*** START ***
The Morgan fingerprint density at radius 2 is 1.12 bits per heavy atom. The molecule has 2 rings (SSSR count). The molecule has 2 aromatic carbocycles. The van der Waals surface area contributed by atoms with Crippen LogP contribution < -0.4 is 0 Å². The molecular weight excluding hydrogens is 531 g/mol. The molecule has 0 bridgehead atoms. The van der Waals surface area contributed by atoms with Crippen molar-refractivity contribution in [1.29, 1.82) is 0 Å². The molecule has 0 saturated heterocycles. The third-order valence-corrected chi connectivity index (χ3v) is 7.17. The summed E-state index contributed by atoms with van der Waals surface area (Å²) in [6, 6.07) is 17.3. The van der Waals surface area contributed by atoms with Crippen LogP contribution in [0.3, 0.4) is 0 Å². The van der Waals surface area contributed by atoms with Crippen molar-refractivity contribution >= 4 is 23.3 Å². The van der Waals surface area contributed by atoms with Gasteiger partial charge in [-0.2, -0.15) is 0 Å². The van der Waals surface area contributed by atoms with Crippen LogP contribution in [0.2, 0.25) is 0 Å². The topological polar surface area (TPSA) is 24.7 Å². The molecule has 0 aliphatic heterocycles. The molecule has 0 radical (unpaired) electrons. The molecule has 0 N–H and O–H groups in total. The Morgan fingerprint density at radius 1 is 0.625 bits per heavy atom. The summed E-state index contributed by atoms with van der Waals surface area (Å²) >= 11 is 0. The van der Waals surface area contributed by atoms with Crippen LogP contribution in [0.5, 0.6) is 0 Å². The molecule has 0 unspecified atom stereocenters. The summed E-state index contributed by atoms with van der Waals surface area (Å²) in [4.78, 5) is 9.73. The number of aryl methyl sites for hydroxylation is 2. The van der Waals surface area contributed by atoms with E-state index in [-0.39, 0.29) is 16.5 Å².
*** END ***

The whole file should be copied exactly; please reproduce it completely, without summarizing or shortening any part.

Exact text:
The Morgan fingerprint density at radius 2 is 1.12 bits per heavy atom. The molecule has 2 rings (SSSR count). The molecule has 2 aromatic carbocycles. The van der Waals surface area contributed by atoms with Crippen LogP contribution < -0.4 is 0 Å². The molecular weight excluding hydrogens is 531 g/mol. The molecule has 0 bridgehead atoms. The van der Waals surface area contributed by atoms with Crippen molar-refractivity contribution in [1.29, 1.82) is 0 Å². The molecule has 0 saturated heterocycles. The third-order valence-corrected chi connectivity index (χ3v) is 7.17. The summed E-state index contributed by atoms with van der Waals surface area (Å²) in [6, 6.07) is 17.3. The van der Waals surface area contributed by atoms with Crippen LogP contribution in [0.3, 0.4) is 0 Å². The van der Waals surface area contributed by atoms with Crippen molar-refractivity contribution >= 4 is 23.3 Å². The van der Waals surface area contributed by atoms with Gasteiger partial charge in [-0.2, -0.15) is 0 Å². The van der Waals surface area contributed by atoms with Crippen LogP contribution in [0.2, 0.25) is 0 Å². The topological polar surface area (TPSA) is 24.7 Å². The molecule has 0 aliphatic heterocycles. The molecule has 0 radical (unpaired) electrons. The molecule has 0 N–H and O–H groups in total. The Morgan fingerprint density at radius 1 is 0.625 bits per heavy atom. The summed E-state index contributed by atoms with van der Waals surface area (Å²) >= 11 is 0. The van der Waals surface area contributed by atoms with Crippen LogP contribution in [0.5, 0.6) is 0 Å². The molecule has 0 unspecified atom stereocenters. The summed E-state index contributed by atoms with van der Waals surface area (Å²) in [4.78, 5) is 9.73. The number of aryl methyl sites for hydroxylation is 2. The van der Waals surface area contributed by atoms with E-state index in [-0.39, 0.29) is 16.5 Å².